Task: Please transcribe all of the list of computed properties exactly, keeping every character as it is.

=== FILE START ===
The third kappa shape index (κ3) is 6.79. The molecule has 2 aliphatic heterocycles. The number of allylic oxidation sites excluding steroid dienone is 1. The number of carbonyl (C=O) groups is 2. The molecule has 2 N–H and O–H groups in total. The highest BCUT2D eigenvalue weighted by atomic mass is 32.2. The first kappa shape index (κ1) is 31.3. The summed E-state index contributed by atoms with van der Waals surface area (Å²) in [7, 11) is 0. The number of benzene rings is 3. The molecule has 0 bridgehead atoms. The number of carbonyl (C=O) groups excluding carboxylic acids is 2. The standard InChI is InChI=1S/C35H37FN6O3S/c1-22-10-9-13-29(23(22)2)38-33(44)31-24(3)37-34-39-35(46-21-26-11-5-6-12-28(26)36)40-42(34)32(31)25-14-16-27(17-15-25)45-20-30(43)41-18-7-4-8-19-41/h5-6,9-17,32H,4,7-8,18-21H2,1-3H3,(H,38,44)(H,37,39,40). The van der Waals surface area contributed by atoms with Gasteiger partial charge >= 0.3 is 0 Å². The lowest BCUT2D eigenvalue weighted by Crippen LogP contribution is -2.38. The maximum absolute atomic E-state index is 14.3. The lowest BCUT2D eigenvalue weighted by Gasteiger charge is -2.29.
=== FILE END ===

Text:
The third kappa shape index (κ3) is 6.79. The molecule has 2 aliphatic heterocycles. The number of allylic oxidation sites excluding steroid dienone is 1. The number of carbonyl (C=O) groups is 2. The molecule has 2 N–H and O–H groups in total. The highest BCUT2D eigenvalue weighted by atomic mass is 32.2. The first kappa shape index (κ1) is 31.3. The summed E-state index contributed by atoms with van der Waals surface area (Å²) in [7, 11) is 0. The number of benzene rings is 3. The molecule has 0 bridgehead atoms. The number of carbonyl (C=O) groups excluding carboxylic acids is 2. The standard InChI is InChI=1S/C35H37FN6O3S/c1-22-10-9-13-29(23(22)2)38-33(44)31-24(3)37-34-39-35(46-21-26-11-5-6-12-28(26)36)40-42(34)32(31)25-14-16-27(17-15-25)45-20-30(43)41-18-7-4-8-19-41/h5-6,9-17,32H,4,7-8,18-21H2,1-3H3,(H,38,44)(H,37,39,40). The van der Waals surface area contributed by atoms with Gasteiger partial charge >= 0.3 is 0 Å². The lowest BCUT2D eigenvalue weighted by Crippen LogP contribution is -2.38. The maximum absolute atomic E-state index is 14.3. The lowest BCUT2D eigenvalue weighted by Gasteiger charge is -2.29.